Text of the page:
In July 2005 the new intake of nine young applicants for that years MotorSport New Zealand Elite Academy assembled in Dunedin with the aim of Graduating from the Academy. A tough week of classroom lectures, physical conditioning, tutoring in mental, visual and physical acuity that was all originally designed for Air Force jet pilots awaited them all.
Mostly gangly young men of fifteen or sixteen years of age, but with two young driving rally girls for balance, to be a professional racing driver was the stated aim and four of them went on to do just that. Included in that number was Daniel Gaunt, now a professional GT3 driver and Shane van Gisbergen, the current Australian V8 Supercars Champion with the Red Bull team.
There was another, with a thatch of long blonde hair and a body frame that could easily disappear down a crack in the pavement, and his name was Brendon Hartley. Tall, skinny and intense, he was a Formula Ford driver with a clear vision of his future – and that was in single seater racing and, like many others, Formula 1 was the end game.
Brendon was no star at the Academy with some fairly average results but it was clear that the peer pressure of others in that years Academy intake brought out a fierce competitive streak.
His elder brother – Nelson – had already been through the Academy and was also a racing driver. Both siblings had learned their mechanical trade from Father Bryan, himself a competitor and a master engine builder in their home town of Palmerston North, New Zealand.
Nelson was actually the faster of the siblings on track but Brendon soon learned that he did not like being beaten, especially by his own brother.
Towards the end of 2005 Brendon entered the fledgling Toyota Racing Series (TRS) and won the very first race to be held in the series history and came third overall in the Championship. It was then, due mainly to his drives in the TRS, that he was noticed by Red Bull Junior Academy chief Helmut Marko and was swept off to Europe to compete in the Formula Renault Eurocup, displaying a maturity beyond his still tender years.
The next few years were spent in various Junior Formulae, still as a Red Bull Junior, but it was in 2010, while driving for the Tech 1 team with teammate Daniel Ricciardo, that he was dropped from the Red Bull Junior team. By his own admission he made some mistakes and was not yet ready to step up to higher series.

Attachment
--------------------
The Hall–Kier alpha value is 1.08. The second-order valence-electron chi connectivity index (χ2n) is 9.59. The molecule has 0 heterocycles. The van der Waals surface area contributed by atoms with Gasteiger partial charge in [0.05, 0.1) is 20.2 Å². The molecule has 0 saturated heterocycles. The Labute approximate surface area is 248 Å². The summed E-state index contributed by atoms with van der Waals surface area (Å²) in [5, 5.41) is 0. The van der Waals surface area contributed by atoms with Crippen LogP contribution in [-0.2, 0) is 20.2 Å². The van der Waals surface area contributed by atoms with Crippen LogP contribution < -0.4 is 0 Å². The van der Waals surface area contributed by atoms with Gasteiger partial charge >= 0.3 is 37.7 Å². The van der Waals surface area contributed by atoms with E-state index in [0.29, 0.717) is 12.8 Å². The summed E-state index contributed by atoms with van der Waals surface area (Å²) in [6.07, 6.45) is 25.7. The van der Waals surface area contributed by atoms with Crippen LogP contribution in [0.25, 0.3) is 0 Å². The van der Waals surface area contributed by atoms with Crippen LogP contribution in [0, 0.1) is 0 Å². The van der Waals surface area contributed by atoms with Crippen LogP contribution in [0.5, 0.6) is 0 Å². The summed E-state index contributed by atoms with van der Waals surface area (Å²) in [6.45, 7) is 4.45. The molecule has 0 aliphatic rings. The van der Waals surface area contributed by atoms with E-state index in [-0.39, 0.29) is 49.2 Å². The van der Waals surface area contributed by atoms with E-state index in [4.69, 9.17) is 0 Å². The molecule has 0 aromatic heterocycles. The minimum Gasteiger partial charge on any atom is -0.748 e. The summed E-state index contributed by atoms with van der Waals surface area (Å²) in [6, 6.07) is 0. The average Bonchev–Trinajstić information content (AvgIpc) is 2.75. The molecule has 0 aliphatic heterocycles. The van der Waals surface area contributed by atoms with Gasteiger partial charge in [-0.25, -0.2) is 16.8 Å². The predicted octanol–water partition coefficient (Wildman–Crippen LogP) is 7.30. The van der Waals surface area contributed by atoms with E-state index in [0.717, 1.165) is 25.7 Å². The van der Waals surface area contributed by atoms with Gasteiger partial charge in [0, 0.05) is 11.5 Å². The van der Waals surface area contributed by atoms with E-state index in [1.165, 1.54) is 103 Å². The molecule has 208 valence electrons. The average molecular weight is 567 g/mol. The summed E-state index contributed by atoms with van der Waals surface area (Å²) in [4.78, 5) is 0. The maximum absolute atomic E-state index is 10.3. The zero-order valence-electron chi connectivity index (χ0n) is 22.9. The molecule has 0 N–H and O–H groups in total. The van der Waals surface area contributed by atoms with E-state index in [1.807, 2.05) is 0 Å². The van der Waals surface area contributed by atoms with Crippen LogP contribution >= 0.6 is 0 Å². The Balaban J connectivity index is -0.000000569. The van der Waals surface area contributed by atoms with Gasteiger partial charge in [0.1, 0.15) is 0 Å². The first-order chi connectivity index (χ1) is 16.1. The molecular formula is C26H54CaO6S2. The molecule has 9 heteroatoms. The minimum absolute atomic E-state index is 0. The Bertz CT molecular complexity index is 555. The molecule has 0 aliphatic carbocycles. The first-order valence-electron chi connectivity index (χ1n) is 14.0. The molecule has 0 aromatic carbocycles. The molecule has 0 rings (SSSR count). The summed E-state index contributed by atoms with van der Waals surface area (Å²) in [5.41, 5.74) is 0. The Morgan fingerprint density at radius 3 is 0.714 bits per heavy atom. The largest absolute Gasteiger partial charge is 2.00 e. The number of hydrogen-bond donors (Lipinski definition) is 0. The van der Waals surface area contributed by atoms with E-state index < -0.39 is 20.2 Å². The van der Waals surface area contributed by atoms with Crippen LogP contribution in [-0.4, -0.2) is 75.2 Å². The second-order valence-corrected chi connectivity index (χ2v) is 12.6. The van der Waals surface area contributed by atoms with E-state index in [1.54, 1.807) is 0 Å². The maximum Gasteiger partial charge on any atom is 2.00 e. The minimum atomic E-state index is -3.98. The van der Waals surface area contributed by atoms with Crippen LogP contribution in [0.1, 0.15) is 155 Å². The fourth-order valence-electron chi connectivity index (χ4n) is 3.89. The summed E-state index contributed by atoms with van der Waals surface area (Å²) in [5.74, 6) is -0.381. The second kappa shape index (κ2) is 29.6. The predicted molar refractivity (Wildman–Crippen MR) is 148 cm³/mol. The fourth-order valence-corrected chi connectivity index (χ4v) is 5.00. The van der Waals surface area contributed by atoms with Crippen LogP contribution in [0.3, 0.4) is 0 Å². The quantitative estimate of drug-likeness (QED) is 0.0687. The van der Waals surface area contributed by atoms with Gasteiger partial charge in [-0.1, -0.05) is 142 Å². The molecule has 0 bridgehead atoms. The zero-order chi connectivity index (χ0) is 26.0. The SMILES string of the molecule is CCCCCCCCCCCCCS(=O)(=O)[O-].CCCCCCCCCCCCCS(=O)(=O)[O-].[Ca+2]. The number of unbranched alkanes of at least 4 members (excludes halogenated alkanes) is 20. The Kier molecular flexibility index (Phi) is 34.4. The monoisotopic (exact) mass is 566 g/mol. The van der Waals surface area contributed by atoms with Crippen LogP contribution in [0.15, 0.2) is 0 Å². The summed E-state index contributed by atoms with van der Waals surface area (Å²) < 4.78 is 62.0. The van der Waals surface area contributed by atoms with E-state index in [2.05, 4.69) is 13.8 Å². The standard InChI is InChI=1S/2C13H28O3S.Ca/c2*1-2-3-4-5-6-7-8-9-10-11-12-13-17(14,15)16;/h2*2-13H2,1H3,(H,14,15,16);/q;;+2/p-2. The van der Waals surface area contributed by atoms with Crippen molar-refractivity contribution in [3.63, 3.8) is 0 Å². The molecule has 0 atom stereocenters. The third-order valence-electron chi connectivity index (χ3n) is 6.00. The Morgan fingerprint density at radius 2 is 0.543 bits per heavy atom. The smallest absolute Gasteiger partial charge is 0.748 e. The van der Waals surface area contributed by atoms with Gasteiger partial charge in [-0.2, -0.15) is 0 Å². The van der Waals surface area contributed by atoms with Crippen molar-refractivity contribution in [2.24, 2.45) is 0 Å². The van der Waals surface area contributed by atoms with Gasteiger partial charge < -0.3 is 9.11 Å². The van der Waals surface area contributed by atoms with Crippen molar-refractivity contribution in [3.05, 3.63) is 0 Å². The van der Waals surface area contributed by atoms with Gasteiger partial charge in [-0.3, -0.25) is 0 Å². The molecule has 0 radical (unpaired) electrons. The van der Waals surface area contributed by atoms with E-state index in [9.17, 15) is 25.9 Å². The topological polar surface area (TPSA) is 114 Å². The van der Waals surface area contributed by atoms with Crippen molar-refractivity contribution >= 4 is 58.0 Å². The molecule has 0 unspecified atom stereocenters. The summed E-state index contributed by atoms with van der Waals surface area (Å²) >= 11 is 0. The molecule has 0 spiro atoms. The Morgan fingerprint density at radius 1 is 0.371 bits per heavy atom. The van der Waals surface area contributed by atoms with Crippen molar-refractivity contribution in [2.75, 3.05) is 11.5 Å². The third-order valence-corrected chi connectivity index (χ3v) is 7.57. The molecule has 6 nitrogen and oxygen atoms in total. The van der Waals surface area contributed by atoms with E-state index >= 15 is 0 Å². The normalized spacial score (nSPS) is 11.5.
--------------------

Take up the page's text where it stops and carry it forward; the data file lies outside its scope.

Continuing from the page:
After a couple of difficult years Hartley’s mind-set changed and he started to hassle for drives in anything, anywhere, anytime and landed drives in sports car racing where he reinvented himself and started on the road to becoming a mature, fast and reliable driver.
Before this happened though he had some valuable experience driving the Red Bull Formula 1 car at ‘shake down’ tests and was thought highly enough to be appointed the official reserve driver for both the Toro Rosso and Red Bull Formula 1 teams.
He went on to do a huge amount of simulator work for the Mercedes Formula 1 team, helping to develop what has become the very bench mark of a formula 1 car for the past few years.
Four seasons of driving and developing the cars for the Porsche LMP1 team resulted in a CV that now includes ‘World Endurance Champion’ (twice), and ’24 Hours of Le Mans’ winner.
A call from the Toro Rosso team to drive at the 2017 US Grand Prix was a surprise to all but there can be few drivers with the experience, the CV, and more importantly the talent needed to step into a Formula 1 car at such short notice.
Anything can happen over a Formula 1 Grand Prix weekend, and all manner of issues can arise, but after helping develop the most modern, the most complicated and the fastest cars in road racing, both the sprints of Formula 1 and the long distance versions of LMP1- Brendon Hartley, still just 27 years of age, is better equipped to deal with those issues than most.
After becoming the first New Zealand driver to drive in a Formula 1 Grand Prix for thirty three years, Hartley carries the hopes of the nation on his shoulders. Shoulders that have become a lot more broad than those of the skinny kid of 2005.
Coincidentally the date of the race in Austin this weekend – Hartley’s Formula 1 debut on October 22nd – is the 50th Anniversary to the day, of fellow Kiwi Denny Hulme winning the Formula 1 World Championship at the Mexican GP 1967.
Now that has to be a good omen, doesn’t it?